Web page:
The District Court of Washington, D.C., has just ruled in favor of the United States Food and Drug Administration that the procedure of culturing stem cells from a patient’s own blood or bone marrow and injecting them back into the patient is illegal in humans (the procedure is called Regenexx®). The cultured cells were defined as a drug under the Federal Food, Drug, and Cosmetic Act (FDCA).
CLICK HERE to read about the court decision.
What does this mean for horses? Well, frankly, it means that stem cells are also considered a drug in horses and other animals. To be legal the companies should be filing an new animal drug application (NADA) and going through the testing process, just like any other drug.
Testing is not likely to happen, however. I mean, why test to see if something works if you don’t have to? You might find out that your product doesn’t work, and then no one would buy it.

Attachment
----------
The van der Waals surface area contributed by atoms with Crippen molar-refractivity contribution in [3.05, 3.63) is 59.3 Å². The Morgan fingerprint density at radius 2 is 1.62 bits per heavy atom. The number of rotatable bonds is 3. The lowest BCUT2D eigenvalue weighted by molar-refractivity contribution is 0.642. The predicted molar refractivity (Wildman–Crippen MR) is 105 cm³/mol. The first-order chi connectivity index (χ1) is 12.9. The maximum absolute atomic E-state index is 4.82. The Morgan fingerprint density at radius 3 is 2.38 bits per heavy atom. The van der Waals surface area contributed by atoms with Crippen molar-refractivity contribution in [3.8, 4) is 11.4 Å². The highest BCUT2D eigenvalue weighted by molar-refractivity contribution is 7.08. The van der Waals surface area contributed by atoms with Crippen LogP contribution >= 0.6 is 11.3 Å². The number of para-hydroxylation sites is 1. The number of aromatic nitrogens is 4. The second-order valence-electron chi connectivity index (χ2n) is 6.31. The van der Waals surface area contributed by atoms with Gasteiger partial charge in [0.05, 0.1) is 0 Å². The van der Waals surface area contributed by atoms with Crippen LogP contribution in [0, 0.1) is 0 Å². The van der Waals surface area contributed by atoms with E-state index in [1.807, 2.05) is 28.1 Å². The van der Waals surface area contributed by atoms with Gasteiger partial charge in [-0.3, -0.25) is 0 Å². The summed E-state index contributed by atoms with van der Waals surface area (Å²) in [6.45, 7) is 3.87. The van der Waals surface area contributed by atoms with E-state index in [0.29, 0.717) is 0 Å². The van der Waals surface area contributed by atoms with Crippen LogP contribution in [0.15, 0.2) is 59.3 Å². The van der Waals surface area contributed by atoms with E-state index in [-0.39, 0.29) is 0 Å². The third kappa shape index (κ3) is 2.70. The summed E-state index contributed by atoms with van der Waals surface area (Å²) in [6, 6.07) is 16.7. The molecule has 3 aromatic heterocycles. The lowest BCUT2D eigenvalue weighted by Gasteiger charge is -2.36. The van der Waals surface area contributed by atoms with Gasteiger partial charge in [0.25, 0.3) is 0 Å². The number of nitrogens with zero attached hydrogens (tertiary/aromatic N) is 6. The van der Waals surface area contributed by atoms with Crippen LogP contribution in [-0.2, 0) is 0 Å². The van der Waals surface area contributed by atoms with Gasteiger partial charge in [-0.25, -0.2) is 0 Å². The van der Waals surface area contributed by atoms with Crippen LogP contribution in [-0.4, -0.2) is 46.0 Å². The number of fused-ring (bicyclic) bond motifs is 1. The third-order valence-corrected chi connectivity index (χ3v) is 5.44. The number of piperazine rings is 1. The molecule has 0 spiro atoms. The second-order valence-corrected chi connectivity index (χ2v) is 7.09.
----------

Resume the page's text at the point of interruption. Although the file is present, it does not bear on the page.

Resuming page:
The good news – for stem cell companies anyway – is that the court ruling probably won’t be enforced on the animal side. The FDA has limited resources, and, honestly, they just don’t seem to have the interest in regulating this stuff. It’s one thing if humans are harmed – apparently another thing altogether if it’s “just” an animal.
Still, it’s something to think about, isn’t it? The current rage in treatment for a variety of conditions in the horse is:
2) Illegal (on the human side)
3) Expensive, and
4) Not likely to result in a better outcome for your horse.
Other than that, Mrs. Lincoln….